The component values
are marked on the schematic shown above but a few extra points are
The variable attenuator:
I already had a few of these nice little pc mounting variables in
my junk box. Although they do not provide a constant input and output
impedance (and therefore not a good VSWR for the FT817), they are
very convenient. A fixed resistive attenuator (T or Pi type) can
easily be substituted and calculated from the values of RF input
and output required.
I decided not
to switch out the attenuator when receiving as my transverters have
more than adequate gain in reserve to overcome the 6dB or so of
attenuation in the IF line. This is probably the case for most systems.
This is for polarity reversal protection. Any 12V DC type
will do here so long as the contacts can handle a few amps. I used
one rated at 10A. To reduce overall load on portable batteries choose
one with low coil current.
This is the main control relay. I used a miniature 12VDC type with
1 amp contacts.
With both relays,
dont forget to put 1N4001, or similar diodes, across the coils
to prevent back EMF effects.
A small axial lead 0.33uH type
8 Pin mini-DIN
connector (male: This is needed for connecting the interface
to the ACC socket on the rear of the FT817. Make sure that the inner
of the thin coax lead goes to pin 2 and the shield to pin 3 of the
male connector. Use the pin numbers on the connector itself to absolutely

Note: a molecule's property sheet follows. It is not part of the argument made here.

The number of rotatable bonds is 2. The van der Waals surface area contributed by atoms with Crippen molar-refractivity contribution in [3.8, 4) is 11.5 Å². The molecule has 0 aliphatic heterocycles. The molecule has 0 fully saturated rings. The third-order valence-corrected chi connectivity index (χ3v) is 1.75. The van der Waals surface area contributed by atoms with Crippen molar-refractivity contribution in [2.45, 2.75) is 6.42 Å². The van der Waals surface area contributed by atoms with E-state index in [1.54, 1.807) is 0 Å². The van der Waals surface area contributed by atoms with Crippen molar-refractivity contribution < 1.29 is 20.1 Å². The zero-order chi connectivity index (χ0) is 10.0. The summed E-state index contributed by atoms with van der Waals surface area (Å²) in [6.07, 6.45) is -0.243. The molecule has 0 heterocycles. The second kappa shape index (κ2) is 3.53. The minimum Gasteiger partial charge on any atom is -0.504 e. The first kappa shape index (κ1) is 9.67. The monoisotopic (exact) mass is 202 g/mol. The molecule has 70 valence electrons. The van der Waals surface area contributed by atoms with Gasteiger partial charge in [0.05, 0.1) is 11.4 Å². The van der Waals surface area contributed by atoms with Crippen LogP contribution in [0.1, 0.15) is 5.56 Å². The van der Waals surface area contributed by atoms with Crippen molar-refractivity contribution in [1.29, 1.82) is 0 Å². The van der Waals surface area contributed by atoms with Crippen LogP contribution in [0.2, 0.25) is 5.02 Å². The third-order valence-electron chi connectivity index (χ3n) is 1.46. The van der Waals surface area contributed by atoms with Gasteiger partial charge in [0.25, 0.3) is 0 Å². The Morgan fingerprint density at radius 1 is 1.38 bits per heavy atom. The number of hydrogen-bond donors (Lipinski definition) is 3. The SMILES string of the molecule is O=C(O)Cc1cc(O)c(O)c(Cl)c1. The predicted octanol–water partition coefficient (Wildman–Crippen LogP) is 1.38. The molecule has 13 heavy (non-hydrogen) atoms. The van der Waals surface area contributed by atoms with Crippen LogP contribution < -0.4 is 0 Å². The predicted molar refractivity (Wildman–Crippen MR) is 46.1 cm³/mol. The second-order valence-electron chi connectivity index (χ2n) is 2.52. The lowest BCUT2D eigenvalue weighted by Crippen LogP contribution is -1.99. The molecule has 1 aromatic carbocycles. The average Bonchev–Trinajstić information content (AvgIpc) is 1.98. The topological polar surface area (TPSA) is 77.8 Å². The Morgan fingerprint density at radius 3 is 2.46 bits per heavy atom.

sure you have the correct pins. Wrap some insulation over nearby
pins, one of which, pin 1, carries +13.8V from the FT817. Short
this to ground at your peril! Refer to the FT817 manual diagram.
On the ACC socket pin 2 is named TX ground and pin 3
ground. Do not us e the PTT pin on the DATA socket.
Sense Switch: A small slider switched was mounted on three pins
that are soldered through the perforated board. Pin 1 of the 7808
regulator is connected to the slider. In the schematic, pins A and
C are connected by the switch to simulate IC202 control switching
while pins C and B provide FT290 type switching.
I used a short length of RG174 here, taking care to minimise the
exposed sections of inner
conductor at the attenuator and the BNC connectors.
The interface worked first time and made a recent contact with a
new local 10GHz station a real pleasure. One added advantage of
using the FT817 is that if KYR is selected by pressing
key F on the front panel, the C function switch below the main dial
puts the FT817 into beacon mode, sending a steady stream of dots
or dashes according to your tastes. After over a decade of using
IC202s to make hundreds of microwave contacts you get quite used
to using antiquated gear. Only now do I feel Im in real control
of frequency setting!
1. Bias Tee for Remote Transverter Control - Paul Wade, W1GHZ:
Microwave Update Proceedings 2002
2. Interface circuits for the FT817 - Dave Robinson, WW2R
Microwave Update Proceedings 2002 and also RSGB Microwave Newsletter
DOWNLOAD COMPLETE CONSTRUCTIONAL
ARTICLE HERE: FT817
interface v 2.pdf